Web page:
Poetry Anthologies and Inadvertent Plagiarism

March 9, 2008 at 6:53 pm 1 comment

I don’t actually want to blog – I seem to have lost the impetus, lately, but I have faith it will return – but I feel the need to comment on what I’m doing right now.

At the beginning of February, I assigned a Poetry Anthology. This was a slightly modified version of a project DR has always done with her accelerated sophomores. (I also made a slimmed-down version and assigned it to the regular sophomores, but that’s another post.) I taught it, in just about every way, with the same amount of structuring and scaffolding as DR.

The anthologies were due March 3. I was surprised that ANY students – knowing that this was a 250 point assignment, and that classroom policy dictated that accelerated projects could not be turned in late for credit – would not come with SOMETHING to submit. They did, however – about half a dozen of them.

The work that I did receive is overall good – particularly when I remind myself that I’m dealing with sophomores. Some of the anthologies are far better than others. Some exhibit a decided lack of time management. This is what I expected.

The one I’m grading right now is on track to get an A. I’m on second period (these are a bit time-consuming, but primarily I’m dealing with the fact that I’m doing too much actual teaching to grade) and so far, the boys are faltering and the girls are excelling (with one exception due to incompleteness). I don’t like to see that, but then again, it IS second period. They’re my most frustrating, low-achieving accelerated class. Only 11 kids in the room, and the air of “don’t want to be here” is apparently contagious.

I’ve graded six so far this afternoon, recording the following scores:

Gender

Score

Percentage

male 197 78.8%
female 147 (incomplete) 58.8%
male 215 86%
male 174 69.6%
female 247 98.8%
female 248 99.2%

 

Imagine how depressing it was to record those first four scores! I thought for sure that all of the students were going to flop, that somehow my instructions were bad, my classroom work time insufficient, my expectations misguided. Thank goodness for my two lovely ladies at the bottom of that table who proved that directions CAN be followed!

The main thing that is really perturbing me – and this is on all of the male students’ anthologies thus far – is the complete disregard for what we’ve taught them about research and internal citation. Not only did these boys fail to actually write a real essay for the required “featured poet biographical essay” component, but they failed to include a single internal citation between them. I’ve left notes in their scoring rubrics notifying them that what they have done is technically plagiarism, and that they need to be more careful because this is a serious offense.

Knowing sophomores, though, they’re not going to read that comment – or if they do, they’re not going to retain it. I think I’m going to do a mini-lecture on Monday. Show them a sample “essay” without internal citation, see who can identify the problem. Then tell them a little story about what happens to plagiarists at a college level. Sure, I know this isn’t quote-unquote “real” plagiarism – it’s carelessness, not deviousness. But it IS serious, and it is inexcusable after the amount of training we’ve done in class on appropriate research techniques.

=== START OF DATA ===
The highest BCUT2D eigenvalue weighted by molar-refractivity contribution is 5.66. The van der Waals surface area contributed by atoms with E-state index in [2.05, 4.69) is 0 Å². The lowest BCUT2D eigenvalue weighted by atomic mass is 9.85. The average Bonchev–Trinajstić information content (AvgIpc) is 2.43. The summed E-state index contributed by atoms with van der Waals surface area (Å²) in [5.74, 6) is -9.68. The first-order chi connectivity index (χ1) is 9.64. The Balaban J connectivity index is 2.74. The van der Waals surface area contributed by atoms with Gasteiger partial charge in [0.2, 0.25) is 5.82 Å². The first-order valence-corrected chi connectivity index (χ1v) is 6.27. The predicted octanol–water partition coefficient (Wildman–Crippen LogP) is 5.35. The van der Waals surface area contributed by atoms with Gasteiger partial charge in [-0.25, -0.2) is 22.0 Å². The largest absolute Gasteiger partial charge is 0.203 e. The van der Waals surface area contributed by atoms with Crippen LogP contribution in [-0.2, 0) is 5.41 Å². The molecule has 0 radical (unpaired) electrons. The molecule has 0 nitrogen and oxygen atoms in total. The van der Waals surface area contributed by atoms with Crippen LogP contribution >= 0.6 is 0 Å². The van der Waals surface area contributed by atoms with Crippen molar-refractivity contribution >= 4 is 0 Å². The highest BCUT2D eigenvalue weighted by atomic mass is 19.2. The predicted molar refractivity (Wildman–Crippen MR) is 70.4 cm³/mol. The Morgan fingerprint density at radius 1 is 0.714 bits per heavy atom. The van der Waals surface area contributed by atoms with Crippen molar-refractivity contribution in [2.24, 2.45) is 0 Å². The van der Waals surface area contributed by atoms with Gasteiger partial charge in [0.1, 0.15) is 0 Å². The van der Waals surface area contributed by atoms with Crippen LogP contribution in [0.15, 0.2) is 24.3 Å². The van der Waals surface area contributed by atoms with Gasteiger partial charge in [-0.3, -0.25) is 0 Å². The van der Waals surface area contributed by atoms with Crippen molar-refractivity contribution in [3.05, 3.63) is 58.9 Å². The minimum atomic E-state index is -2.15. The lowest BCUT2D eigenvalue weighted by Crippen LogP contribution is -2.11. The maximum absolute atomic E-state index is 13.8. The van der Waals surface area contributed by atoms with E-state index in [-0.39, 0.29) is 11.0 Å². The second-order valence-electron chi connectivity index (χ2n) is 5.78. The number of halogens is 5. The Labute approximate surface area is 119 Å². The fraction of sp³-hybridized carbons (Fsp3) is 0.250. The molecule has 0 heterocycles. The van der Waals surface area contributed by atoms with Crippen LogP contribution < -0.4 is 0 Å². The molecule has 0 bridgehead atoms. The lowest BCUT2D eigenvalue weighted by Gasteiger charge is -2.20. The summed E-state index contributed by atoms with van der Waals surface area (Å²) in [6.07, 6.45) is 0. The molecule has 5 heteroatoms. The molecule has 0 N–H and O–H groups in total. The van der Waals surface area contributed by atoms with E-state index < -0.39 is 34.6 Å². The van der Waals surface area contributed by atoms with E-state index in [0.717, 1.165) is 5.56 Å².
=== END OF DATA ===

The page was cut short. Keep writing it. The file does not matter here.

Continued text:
This is a negative sort of post, but I want to record (for posterity, and for the very nice educators who have stopped by and left encouraging comments in the past few days) how happy I really am with these anthologies. I love this project, and love what the kids did with it. I SO want to teach tenth grade again next year, I can just TASTE it. And I know it’s not terribly likely. But still… want want want. I’m going to share some of these anthologies, through photographs, in the near future – I think. I’m just so proud of them. And some of the stuff is too good – or too funny – NOT to share. 🙂

In closing, an excerpt from the current anthology’s reflection essay:

After writing this anthology the only thing I can think of is how much time was put into the making of it. The decorations, all the time spent on the internet, and the writing blocks that had to be overcome. After I surpass that thought I decide that this was the most fun project I have done in an English class for quite some time.

I’ll take that.

Advertisements

Entry filed under: BAD DAY, GRADING. Tags: , , .

Life Cycle of the Student Teacher Batteries. Seriously.

1 Comment Add your own

Leave a Reply

Fill in your details below or click an icon to log in:

WordPress.com Logo

You are commenting using your WordPress.com account. Log Out / Change )

Twitter picture

You are commenting using your Twitter account. Log Out / Change )

Facebook photo

You are commenting using your Facebook account. Log Out / Change )

Google+ photo

You are commenting using your Google+ account. Log Out / Change )

Connecting to %s

Trackback this post  |  Subscribe to the comments via RSS Feed


The Bee’s Knees

This is the teaching journal of a student first-year second-year THIRD-YEAR (!!!) English teacher. I am writing this blog as a reflection for myself, a way to keep friends and family updated, and a sharing-ground between other educators online. I love comments!

I am striving to maintain anonymity on this blog so that I may more freely interact with my fellow edubloggers. If you know who I am, please help me protect my anonymity in your comments. I use pseudonyms or initials for everyone I write about to preserve their anonymity as well.




%d bloggers like this: